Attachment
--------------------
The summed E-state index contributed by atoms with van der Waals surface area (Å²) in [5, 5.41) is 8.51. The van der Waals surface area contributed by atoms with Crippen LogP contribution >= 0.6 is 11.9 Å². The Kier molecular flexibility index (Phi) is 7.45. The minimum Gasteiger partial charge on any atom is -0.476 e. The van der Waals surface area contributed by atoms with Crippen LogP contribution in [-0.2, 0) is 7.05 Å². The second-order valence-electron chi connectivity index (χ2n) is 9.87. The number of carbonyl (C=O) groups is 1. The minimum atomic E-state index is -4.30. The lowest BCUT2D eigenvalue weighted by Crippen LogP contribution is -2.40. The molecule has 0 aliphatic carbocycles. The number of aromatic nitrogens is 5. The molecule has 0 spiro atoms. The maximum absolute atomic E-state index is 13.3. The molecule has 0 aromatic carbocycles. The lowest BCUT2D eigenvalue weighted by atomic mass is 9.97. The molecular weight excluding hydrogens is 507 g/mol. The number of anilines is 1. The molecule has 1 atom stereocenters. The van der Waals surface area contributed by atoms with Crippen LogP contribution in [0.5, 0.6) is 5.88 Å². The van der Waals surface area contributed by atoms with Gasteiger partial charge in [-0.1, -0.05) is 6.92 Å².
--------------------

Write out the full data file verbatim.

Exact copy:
The summed E-state index contributed by atoms with van der Waals surface area (Å²) in [5, 5.41) is 8.51. The van der Waals surface area contributed by atoms with Crippen LogP contribution >= 0.6 is 11.9 Å². The Kier molecular flexibility index (Phi) is 7.45. The minimum Gasteiger partial charge on any atom is -0.476 e. The van der Waals surface area contributed by atoms with Crippen LogP contribution in [-0.2, 0) is 7.05 Å². The second-order valence-electron chi connectivity index (χ2n) is 9.87. The number of carbonyl (C=O) groups is 1. The minimum atomic E-state index is -4.30. The lowest BCUT2D eigenvalue weighted by Crippen LogP contribution is -2.40. The molecule has 0 aliphatic carbocycles. The number of aromatic nitrogens is 5. The molecule has 0 spiro atoms. The maximum absolute atomic E-state index is 13.3. The molecule has 0 aromatic carbocycles. The lowest BCUT2D eigenvalue weighted by atomic mass is 9.97. The molecular weight excluding hydrogens is 507 g/mol. The number of anilines is 1. The molecule has 1 atom stereocenters. The van der Waals surface area contributed by atoms with Crippen LogP contribution in [0.5, 0.6) is 5.88 Å². The van der Waals surface area contributed by atoms with Gasteiger partial charge in [-0.1, -0.05) is 6.92 Å².